But, he’s getting bigger and I’m not getting any stronger. I do push ups and lift weights in an attempt to grow my muscles and prolong the inevitable, but eventually, I won’t have the physical strength to sustain the air toss or his tackle. There’s a limit to my physical strength and even more importantly, my testosteronic tendencies.
My daughter summed my limit up best the other day when she declared, “You are the best mommy and daddy in the world, but I like you better as a mommy.” I’m pretty sure my son does too. Physically and genetically designed for macho (and perhaps a little bit of womanizing), he asks that I keep my dress on when we return home from the work day, he shows me off when he likes my skirt, he loves the smell of my perfume and requests that I wear my hair down. He’s the boy who opens a magazine, searches out the Nair advertisement and keeps it open to a spread of long legs and smooth skin. He holds the door open for his sister and me. At school, he plays rough with the boys and gentle with the girls. A girl at school pounded him the other day and he took it.
He yearns for a daddy as my daughter yearns for their daddy. She knew him. She was close to him. D just knows that our family picture would look better to him with a daddy.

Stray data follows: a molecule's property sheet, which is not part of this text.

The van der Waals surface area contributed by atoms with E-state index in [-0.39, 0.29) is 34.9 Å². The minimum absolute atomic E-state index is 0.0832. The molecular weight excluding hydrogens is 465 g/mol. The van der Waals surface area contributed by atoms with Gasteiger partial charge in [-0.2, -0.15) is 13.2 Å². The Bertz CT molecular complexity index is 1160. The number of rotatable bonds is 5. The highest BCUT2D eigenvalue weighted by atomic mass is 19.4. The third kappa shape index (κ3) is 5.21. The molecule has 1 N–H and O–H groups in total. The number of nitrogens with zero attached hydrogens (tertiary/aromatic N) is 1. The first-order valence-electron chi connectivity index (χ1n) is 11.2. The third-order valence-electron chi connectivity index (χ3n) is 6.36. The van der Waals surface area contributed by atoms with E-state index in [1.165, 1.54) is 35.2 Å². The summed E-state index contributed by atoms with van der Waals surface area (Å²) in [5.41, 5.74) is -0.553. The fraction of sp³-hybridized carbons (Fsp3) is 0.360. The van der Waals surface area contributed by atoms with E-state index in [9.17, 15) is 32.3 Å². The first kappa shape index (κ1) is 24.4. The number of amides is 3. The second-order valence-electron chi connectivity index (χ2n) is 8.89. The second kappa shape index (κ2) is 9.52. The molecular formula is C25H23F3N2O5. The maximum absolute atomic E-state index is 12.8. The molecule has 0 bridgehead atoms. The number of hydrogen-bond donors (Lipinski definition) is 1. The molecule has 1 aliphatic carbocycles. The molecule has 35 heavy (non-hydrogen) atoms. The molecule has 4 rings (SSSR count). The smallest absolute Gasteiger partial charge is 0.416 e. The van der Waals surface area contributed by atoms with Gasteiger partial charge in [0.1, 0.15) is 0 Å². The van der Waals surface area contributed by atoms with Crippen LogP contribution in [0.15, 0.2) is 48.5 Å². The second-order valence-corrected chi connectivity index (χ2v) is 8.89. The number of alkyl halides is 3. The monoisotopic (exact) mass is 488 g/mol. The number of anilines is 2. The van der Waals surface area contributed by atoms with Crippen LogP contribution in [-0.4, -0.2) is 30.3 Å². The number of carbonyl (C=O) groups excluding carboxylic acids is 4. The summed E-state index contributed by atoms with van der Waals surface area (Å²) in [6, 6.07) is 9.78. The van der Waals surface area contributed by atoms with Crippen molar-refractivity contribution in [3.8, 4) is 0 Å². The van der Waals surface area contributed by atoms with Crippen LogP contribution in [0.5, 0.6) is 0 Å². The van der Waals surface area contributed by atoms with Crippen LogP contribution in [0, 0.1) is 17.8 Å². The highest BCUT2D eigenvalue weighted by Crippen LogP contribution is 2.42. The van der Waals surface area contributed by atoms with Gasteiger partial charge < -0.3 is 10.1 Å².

So, as I move through the world as a single woman who is both desired and desires, my children’s own desires for a daddy becomes the lens, or rather the brakes, through which I look at potential relationships with men. Most people assume I want to find a man so I can rebuild a family unit. But the kids and I have a family unit. Some assume I need to find a man to make things more financially comfortable, but I’m taking care of that. And others believe I should remarry again because life with a husband is better. And quite disturbingly, a few believe I need to date before my looks go so I can find my kids a new daddy.
Don’t misunderstand me. I am open to commitment and open to sharing my heart with someone. I just have no idea what that looks like anymore and I am very cautious. If Demitri asks a random male friend “Are you my daddy?” imagine what he would think about a man who consistently comes to pick his mommy up for dates, sits down for a meal at the family table, or spends an occasional Saturday afternoon out with he and his sister. Imagine the joy my son would feel to have a man around. Now, imagine the pain and abandonment he’d feel if this hypothetical man and I were to break up. You go ahead and do the imagining. I can’t. I cringe at the thought.
Rather than imagine the possibility of adding another layer of loss and abandonment on my children’s generous and yearning hearts, I grab all that I identify as daddy and all that know is mommy, mask my own desires to love and be loved by a man, and I become who Demitri so proudly calls Superman Mommy.
Katerina Zacharia is a media executive, teacher, and sole parent raising two children on her own. She is passionate about her work in media, diversity, and education, her children, her friendships and family, and keeping her sanity. She has no nanny.